Ingredients aren’t the only thing that add flavor to a dish—the cooking technique you choose can add layers of flavor to your food. Master these 3 techniques and you’ll be cooking like a 5-star chef at home in no time.
After browning meat—steak, chicken, pork chops or fish—in a frying pan, remove it and return the pan to the burner. Pour a liquid—wine, beer, stock, juice or vinegar—into the hot pan. As it evaporates, scrape the pan to loosen the bits of flavor that were stuck to the pan after browning.
The browned bits left on the bottom of the pan after searing the meat is called “fond,” which is French for “foundation”—it’s the flavor base for sauces.
After deglazing and loosening the fond, add additional stock or broth to the pan. Simmer until the liquid is reduced by half and thickened slightly, then finish the sauce by swirling in a 2 to 3 tbsp. of cold butter or heavy cream to thicken further. Finally, add chopped fresh herbs, caramelized onions, roasted peppers, or roasted garlic for flavor. Season with salt and pepper before serving.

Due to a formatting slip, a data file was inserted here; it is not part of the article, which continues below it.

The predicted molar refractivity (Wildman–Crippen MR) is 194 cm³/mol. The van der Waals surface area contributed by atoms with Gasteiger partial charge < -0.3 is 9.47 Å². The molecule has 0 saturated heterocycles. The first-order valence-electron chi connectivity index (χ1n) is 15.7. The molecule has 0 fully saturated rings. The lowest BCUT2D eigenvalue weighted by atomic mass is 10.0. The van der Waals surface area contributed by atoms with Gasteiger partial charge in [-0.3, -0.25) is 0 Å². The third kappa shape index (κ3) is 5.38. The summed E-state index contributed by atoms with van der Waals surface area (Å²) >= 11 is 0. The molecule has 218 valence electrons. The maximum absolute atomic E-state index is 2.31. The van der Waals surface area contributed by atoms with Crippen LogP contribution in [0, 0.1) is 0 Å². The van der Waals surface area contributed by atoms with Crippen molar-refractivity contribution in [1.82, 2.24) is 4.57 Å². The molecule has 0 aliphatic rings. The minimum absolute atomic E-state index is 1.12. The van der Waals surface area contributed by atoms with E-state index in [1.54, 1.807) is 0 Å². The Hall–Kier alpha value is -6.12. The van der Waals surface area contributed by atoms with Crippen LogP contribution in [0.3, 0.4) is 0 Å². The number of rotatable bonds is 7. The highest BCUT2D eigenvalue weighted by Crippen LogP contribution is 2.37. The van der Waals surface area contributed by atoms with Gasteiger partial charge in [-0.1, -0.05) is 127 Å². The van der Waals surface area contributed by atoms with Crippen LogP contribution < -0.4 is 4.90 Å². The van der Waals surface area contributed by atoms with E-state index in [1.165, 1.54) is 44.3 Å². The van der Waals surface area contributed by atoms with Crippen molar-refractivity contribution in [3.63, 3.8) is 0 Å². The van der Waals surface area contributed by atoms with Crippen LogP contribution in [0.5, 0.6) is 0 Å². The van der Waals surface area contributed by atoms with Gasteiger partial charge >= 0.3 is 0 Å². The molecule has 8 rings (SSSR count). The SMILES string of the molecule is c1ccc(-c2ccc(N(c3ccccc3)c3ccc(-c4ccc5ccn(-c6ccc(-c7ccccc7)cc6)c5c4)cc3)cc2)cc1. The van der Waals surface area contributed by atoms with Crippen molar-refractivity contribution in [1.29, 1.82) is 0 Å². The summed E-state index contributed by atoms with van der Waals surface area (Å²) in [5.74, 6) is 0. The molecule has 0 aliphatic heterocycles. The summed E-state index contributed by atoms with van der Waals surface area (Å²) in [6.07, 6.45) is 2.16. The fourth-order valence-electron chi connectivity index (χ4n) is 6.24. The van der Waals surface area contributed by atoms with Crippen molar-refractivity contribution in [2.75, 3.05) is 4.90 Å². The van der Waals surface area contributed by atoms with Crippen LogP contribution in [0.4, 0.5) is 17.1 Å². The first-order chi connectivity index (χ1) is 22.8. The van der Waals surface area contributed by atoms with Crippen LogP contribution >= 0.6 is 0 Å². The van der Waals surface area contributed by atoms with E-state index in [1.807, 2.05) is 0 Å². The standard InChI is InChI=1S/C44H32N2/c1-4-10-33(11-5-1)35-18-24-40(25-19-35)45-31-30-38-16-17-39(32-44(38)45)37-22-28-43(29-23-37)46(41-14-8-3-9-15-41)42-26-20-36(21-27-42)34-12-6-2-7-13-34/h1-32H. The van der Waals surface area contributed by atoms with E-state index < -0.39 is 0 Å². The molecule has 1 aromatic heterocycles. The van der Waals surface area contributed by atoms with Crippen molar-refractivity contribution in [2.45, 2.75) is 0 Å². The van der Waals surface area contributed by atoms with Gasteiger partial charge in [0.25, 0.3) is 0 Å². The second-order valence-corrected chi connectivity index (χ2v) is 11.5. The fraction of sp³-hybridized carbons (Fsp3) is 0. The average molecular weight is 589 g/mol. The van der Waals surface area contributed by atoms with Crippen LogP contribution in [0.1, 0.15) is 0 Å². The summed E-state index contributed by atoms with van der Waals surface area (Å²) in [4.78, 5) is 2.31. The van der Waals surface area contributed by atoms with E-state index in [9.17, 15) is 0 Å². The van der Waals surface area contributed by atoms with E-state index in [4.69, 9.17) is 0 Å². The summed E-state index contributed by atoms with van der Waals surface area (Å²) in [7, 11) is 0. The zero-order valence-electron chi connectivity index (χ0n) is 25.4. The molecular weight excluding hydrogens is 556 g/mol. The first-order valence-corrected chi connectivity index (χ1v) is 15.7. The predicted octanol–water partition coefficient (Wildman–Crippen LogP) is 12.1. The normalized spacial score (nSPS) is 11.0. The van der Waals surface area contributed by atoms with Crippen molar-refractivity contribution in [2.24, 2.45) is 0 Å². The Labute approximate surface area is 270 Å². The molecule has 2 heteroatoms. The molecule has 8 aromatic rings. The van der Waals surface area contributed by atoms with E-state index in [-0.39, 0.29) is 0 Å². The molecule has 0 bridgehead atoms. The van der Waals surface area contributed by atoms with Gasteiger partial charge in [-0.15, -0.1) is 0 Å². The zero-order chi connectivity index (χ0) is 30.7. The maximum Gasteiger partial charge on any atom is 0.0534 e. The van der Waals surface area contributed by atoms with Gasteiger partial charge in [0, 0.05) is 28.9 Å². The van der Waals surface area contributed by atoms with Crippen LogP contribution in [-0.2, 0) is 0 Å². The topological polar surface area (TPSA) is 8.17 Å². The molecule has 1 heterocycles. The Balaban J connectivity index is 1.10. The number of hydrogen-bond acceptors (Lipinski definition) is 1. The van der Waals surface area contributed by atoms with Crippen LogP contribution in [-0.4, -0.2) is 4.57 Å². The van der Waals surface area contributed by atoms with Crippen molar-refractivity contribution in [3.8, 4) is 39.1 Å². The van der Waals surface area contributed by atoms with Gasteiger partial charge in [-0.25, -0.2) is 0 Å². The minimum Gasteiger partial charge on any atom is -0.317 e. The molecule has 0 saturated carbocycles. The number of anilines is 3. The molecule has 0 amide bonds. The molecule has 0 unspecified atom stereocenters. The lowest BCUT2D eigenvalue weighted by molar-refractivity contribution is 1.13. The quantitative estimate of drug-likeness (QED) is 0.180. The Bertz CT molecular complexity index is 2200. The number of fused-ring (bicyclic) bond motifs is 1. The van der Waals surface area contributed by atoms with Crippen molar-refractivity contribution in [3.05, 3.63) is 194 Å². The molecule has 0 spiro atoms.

Reducing the additional stock or broth will help concentrate and intensify the sauce’s flavor.
Pan-roasting is the most forgiving way to cook small steaks, chicken breasts, pork roasts or fish fillets. To pan-roast, first preheat the oven to 400°F. Heat an ovenproof sauté pan over high. Drizzle in 2 tbsp. of oil, place seasoned meat or fish in the pan, and brown well on one sides. After browning, turn the meat over and transfer the pan to oven. Roast the meat until desired doneness. Take the pan out of the oven and transfer the meat to a platter. Return the pan to a burner and make a pan sauce as instructed above.
Avoid moving the meat in the pan too much—prolonged contact with the surface of the pan will give you the best browning and terrific fond to make a pan sauce.